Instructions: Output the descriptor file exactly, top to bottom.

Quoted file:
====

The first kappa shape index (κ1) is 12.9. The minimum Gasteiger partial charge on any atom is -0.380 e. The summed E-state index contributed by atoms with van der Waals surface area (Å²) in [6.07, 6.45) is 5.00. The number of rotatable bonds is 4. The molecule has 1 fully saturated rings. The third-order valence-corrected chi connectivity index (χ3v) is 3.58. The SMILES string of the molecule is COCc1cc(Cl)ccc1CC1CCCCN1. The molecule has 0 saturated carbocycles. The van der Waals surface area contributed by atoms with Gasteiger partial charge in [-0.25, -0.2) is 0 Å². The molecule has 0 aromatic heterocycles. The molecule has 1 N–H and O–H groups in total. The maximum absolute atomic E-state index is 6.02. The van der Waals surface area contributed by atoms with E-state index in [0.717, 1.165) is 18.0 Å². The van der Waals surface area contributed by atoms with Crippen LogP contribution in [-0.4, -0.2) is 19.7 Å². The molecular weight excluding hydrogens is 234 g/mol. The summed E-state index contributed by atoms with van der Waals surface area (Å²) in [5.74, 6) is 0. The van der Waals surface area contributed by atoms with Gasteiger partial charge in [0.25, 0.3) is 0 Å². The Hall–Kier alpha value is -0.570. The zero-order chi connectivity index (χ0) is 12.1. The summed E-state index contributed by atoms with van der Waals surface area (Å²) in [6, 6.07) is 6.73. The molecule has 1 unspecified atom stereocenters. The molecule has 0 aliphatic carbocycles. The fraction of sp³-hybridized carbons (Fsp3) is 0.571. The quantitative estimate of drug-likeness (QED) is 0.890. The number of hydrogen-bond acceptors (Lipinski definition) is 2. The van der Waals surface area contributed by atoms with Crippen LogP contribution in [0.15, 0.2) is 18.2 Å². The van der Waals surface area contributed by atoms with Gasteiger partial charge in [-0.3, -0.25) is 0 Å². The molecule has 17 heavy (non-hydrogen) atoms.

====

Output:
The first kappa shape index (κ1) is 12.9. The minimum Gasteiger partial charge on any atom is -0.380 e. The summed E-state index contributed by atoms with van der Waals surface area (Å²) in [6.07, 6.45) is 5.00. The number of rotatable bonds is 4. The molecule has 1 fully saturated rings. The third-order valence-corrected chi connectivity index (χ3v) is 3.58. The SMILES string of the molecule is COCc1cc(Cl)ccc1CC1CCCCN1. The molecule has 0 saturated carbocycles. The van der Waals surface area contributed by atoms with Gasteiger partial charge in [-0.25, -0.2) is 0 Å². The molecule has 0 aromatic heterocycles. The molecule has 1 N–H and O–H groups in total. The maximum absolute atomic E-state index is 6.02. The van der Waals surface area contributed by atoms with E-state index in [0.717, 1.165) is 18.0 Å². The van der Waals surface area contributed by atoms with Crippen LogP contribution in [-0.4, -0.2) is 19.7 Å². The molecular weight excluding hydrogens is 234 g/mol. The summed E-state index contributed by atoms with van der Waals surface area (Å²) in [5.74, 6) is 0. The van der Waals surface area contributed by atoms with Gasteiger partial charge in [0.25, 0.3) is 0 Å². The Hall–Kier alpha value is -0.570. The zero-order chi connectivity index (χ0) is 12.1. The summed E-state index contributed by atoms with van der Waals surface area (Å²) in [6, 6.07) is 6.73. The molecule has 1 unspecified atom stereocenters. The molecule has 0 aliphatic carbocycles. The fraction of sp³-hybridized carbons (Fsp3) is 0.571. The quantitative estimate of drug-likeness (QED) is 0.890. The number of hydrogen-bond acceptors (Lipinski definition) is 2. The van der Waals surface area contributed by atoms with Crippen LogP contribution in [0.15, 0.2) is 18.2 Å². The van der Waals surface area contributed by atoms with Gasteiger partial charge in [-0.3, -0.25) is 0 Å². The molecule has 17 heavy (non-hydrogen) atoms.